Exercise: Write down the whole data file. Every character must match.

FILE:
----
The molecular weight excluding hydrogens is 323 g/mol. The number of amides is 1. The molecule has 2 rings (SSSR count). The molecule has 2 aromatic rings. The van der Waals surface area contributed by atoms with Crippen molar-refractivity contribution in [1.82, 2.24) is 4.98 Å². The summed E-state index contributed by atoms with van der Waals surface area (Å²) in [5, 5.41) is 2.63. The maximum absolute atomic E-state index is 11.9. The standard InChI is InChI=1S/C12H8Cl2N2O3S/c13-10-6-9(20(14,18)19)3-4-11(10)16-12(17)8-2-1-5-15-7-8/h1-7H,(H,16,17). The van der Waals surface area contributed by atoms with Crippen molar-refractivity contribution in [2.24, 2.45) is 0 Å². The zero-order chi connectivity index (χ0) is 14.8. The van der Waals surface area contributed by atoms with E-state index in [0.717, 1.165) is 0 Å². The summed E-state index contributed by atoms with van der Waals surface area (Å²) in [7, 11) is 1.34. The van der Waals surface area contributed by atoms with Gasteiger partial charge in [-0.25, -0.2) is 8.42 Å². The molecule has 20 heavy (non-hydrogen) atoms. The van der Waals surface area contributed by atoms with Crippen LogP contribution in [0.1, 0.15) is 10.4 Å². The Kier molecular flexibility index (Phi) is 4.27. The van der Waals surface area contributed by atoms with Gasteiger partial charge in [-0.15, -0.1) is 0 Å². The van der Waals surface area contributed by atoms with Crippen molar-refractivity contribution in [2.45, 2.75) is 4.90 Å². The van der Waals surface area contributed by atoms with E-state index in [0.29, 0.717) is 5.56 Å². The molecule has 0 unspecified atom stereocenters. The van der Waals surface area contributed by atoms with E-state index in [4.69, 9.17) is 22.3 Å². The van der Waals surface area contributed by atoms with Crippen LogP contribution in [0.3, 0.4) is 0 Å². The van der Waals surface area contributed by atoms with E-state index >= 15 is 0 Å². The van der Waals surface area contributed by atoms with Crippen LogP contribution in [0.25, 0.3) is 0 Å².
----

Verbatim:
The molecular weight excluding hydrogens is 323 g/mol. The number of amides is 1. The molecule has 2 rings (SSSR count). The molecule has 2 aromatic rings. The van der Waals surface area contributed by atoms with Crippen molar-refractivity contribution in [1.82, 2.24) is 4.98 Å². The summed E-state index contributed by atoms with van der Waals surface area (Å²) in [5, 5.41) is 2.63. The maximum absolute atomic E-state index is 11.9. The standard InChI is InChI=1S/C12H8Cl2N2O3S/c13-10-6-9(20(14,18)19)3-4-11(10)16-12(17)8-2-1-5-15-7-8/h1-7H,(H,16,17). The van der Waals surface area contributed by atoms with Crippen molar-refractivity contribution in [2.24, 2.45) is 0 Å². The zero-order chi connectivity index (χ0) is 14.8. The van der Waals surface area contributed by atoms with E-state index in [0.717, 1.165) is 0 Å². The summed E-state index contributed by atoms with van der Waals surface area (Å²) in [7, 11) is 1.34. The van der Waals surface area contributed by atoms with Gasteiger partial charge in [-0.25, -0.2) is 8.42 Å². The molecule has 20 heavy (non-hydrogen) atoms. The van der Waals surface area contributed by atoms with Crippen LogP contribution in [0.1, 0.15) is 10.4 Å². The Kier molecular flexibility index (Phi) is 4.27. The van der Waals surface area contributed by atoms with Gasteiger partial charge in [-0.15, -0.1) is 0 Å². The van der Waals surface area contributed by atoms with Crippen molar-refractivity contribution in [2.45, 2.75) is 4.90 Å². The van der Waals surface area contributed by atoms with E-state index in [0.29, 0.717) is 5.56 Å². The molecule has 0 unspecified atom stereocenters. The van der Waals surface area contributed by atoms with E-state index in [4.69, 9.17) is 22.3 Å². The van der Waals surface area contributed by atoms with Crippen LogP contribution in [0.3, 0.4) is 0 Å². The van der Waals surface area contributed by atoms with E-state index >= 15 is 0 Å². The van der Waals surface area contributed by atoms with Crippen LogP contribution in [0.25, 0.3) is 0 Å².